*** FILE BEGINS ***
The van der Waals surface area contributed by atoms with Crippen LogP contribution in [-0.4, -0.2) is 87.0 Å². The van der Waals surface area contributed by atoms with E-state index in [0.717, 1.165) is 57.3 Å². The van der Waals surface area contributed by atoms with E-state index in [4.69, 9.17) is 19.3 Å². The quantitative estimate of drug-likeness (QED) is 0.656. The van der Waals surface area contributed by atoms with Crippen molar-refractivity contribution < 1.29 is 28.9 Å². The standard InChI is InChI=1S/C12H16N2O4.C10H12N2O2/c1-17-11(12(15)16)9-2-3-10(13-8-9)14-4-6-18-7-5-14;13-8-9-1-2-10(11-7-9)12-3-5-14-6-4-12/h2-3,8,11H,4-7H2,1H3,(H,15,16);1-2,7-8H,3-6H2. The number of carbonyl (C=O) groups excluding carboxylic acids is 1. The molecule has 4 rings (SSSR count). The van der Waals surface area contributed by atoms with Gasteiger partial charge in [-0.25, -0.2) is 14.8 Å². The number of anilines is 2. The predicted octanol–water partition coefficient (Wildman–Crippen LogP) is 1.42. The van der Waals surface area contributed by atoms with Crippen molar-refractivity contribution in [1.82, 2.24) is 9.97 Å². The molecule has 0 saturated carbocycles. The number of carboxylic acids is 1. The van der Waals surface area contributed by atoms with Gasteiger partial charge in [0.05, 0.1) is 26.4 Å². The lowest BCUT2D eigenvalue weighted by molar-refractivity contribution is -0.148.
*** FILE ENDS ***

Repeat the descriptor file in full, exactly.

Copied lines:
The van der Waals surface area contributed by atoms with Crippen LogP contribution in [-0.4, -0.2) is 87.0 Å². The van der Waals surface area contributed by atoms with E-state index in [0.717, 1.165) is 57.3 Å². The van der Waals surface area contributed by atoms with E-state index in [4.69, 9.17) is 19.3 Å². The quantitative estimate of drug-likeness (QED) is 0.656. The van der Waals surface area contributed by atoms with Crippen molar-refractivity contribution < 1.29 is 28.9 Å². The standard InChI is InChI=1S/C12H16N2O4.C10H12N2O2/c1-17-11(12(15)16)9-2-3-10(13-8-9)14-4-6-18-7-5-14;13-8-9-1-2-10(11-7-9)12-3-5-14-6-4-12/h2-3,8,11H,4-7H2,1H3,(H,15,16);1-2,7-8H,3-6H2. The number of carbonyl (C=O) groups excluding carboxylic acids is 1. The molecule has 4 rings (SSSR count). The van der Waals surface area contributed by atoms with Gasteiger partial charge in [-0.25, -0.2) is 14.8 Å². The number of anilines is 2. The predicted octanol–water partition coefficient (Wildman–Crippen LogP) is 1.42. The van der Waals surface area contributed by atoms with Crippen molar-refractivity contribution in [1.82, 2.24) is 9.97 Å². The molecule has 0 saturated carbocycles. The number of carboxylic acids is 1. The van der Waals surface area contributed by atoms with Gasteiger partial charge in [0.05, 0.1) is 26.4 Å². The lowest BCUT2D eigenvalue weighted by molar-refractivity contribution is -0.148.